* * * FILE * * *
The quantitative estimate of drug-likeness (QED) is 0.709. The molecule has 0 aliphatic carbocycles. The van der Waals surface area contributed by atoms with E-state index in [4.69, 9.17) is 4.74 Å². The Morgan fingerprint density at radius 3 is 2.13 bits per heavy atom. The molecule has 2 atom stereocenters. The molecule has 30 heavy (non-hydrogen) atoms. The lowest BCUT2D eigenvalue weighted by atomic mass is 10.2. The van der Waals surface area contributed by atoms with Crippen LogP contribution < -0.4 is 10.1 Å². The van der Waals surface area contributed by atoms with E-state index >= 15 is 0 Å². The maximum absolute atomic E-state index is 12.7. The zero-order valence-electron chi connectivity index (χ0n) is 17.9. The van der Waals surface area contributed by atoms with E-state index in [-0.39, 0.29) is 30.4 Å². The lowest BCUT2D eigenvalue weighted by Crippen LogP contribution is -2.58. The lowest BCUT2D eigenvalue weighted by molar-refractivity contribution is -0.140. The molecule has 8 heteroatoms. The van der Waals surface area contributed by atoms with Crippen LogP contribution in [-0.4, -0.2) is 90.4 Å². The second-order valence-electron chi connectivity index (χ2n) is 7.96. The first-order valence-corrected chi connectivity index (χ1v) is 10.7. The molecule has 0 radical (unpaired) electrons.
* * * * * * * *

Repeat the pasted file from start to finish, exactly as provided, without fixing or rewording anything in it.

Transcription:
The quantitative estimate of drug-likeness (QED) is 0.709. The molecule has 0 aliphatic carbocycles. The van der Waals surface area contributed by atoms with E-state index in [4.69, 9.17) is 4.74 Å². The Morgan fingerprint density at radius 3 is 2.13 bits per heavy atom. The molecule has 2 atom stereocenters. The molecule has 30 heavy (non-hydrogen) atoms. The lowest BCUT2D eigenvalue weighted by atomic mass is 10.2. The van der Waals surface area contributed by atoms with Crippen LogP contribution < -0.4 is 10.1 Å². The van der Waals surface area contributed by atoms with E-state index >= 15 is 0 Å². The maximum absolute atomic E-state index is 12.7. The zero-order valence-electron chi connectivity index (χ0n) is 17.9. The van der Waals surface area contributed by atoms with E-state index in [-0.39, 0.29) is 30.4 Å². The lowest BCUT2D eigenvalue weighted by Crippen LogP contribution is -2.58. The lowest BCUT2D eigenvalue weighted by molar-refractivity contribution is -0.140. The molecule has 8 heteroatoms. The van der Waals surface area contributed by atoms with Crippen LogP contribution in [-0.4, -0.2) is 90.4 Å². The second-order valence-electron chi connectivity index (χ2n) is 7.96. The first-order valence-corrected chi connectivity index (χ1v) is 10.7. The molecule has 0 radical (unpaired) electrons.